The gritty words in many of these songs are a perfect match with his edgy, raw singing style. All in all it makes for a fun ride. Just the right about of anger and pain in his voice for the rocker songs, Nicka Jack Cave, He can't quit her and Just got back from hell. Reminds me of Dwight Yoakam's classic breakup line, "Thank you for Teaching me brand new ways to be cruel."

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  • Anonymous

    Posted October 1, 2010

    Very good album from Gary

    Some very good songs from Gary Allan, I was wondering how the untimely death of his wife would affect the songs he would record for the album. Lots of pain came out in his voice, and there is some interesting sound effects in a few of the songs. All in all, get the album if you are a Gary Allan fan...keep up the good work! Mike G.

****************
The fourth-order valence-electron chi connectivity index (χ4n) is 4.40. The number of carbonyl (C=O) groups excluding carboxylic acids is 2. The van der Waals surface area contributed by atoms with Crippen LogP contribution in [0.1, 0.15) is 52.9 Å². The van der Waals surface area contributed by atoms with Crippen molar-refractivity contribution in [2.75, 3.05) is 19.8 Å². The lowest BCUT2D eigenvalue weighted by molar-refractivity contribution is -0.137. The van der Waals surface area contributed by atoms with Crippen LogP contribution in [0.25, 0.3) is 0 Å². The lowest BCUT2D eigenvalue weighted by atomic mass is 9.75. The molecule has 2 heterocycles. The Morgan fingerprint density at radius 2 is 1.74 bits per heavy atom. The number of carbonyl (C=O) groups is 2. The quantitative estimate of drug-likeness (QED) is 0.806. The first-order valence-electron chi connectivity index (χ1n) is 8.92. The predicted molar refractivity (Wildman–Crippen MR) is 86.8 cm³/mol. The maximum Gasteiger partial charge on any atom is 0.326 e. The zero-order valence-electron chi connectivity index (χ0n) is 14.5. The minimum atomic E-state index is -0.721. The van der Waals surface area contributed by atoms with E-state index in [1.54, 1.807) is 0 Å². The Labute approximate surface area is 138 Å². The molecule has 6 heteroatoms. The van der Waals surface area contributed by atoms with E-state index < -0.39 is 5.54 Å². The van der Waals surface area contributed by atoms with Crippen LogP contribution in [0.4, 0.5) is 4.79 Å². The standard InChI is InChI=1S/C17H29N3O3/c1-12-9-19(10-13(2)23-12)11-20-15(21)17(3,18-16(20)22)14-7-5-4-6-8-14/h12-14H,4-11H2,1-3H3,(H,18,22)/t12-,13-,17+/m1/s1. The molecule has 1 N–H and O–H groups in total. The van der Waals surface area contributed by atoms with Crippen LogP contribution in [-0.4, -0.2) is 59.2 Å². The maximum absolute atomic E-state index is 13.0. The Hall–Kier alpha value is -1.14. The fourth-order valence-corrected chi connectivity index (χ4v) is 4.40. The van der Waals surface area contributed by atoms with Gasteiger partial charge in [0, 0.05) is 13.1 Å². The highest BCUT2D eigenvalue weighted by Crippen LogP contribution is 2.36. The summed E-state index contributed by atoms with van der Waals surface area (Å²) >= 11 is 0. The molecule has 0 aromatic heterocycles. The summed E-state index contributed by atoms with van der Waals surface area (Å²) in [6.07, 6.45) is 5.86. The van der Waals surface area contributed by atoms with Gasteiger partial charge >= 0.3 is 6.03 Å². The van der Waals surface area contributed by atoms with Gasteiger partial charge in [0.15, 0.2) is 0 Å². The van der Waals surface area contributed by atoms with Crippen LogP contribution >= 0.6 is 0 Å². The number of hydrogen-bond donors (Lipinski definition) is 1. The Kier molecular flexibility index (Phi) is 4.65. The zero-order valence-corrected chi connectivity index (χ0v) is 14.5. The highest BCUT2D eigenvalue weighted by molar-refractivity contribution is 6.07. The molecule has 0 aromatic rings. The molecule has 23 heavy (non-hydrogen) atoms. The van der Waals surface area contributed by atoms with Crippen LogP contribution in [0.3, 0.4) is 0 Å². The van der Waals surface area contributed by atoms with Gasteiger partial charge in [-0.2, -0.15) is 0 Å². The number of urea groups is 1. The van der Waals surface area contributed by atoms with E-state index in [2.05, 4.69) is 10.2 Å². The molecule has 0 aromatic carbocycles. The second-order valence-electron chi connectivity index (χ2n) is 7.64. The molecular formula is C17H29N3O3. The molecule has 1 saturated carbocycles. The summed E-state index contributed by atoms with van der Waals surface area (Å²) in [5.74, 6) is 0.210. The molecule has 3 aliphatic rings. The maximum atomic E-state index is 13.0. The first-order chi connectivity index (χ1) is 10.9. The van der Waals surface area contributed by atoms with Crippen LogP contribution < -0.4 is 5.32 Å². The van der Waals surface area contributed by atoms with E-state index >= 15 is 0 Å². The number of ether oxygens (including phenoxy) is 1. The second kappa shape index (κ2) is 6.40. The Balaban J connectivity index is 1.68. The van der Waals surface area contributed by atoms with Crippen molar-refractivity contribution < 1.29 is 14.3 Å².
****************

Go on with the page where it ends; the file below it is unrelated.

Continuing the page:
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    Posted January 25, 2009

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    Posted March 16, 2009

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    Posted January 10, 2009

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Sort by: Showing all of 6 Customer Reviews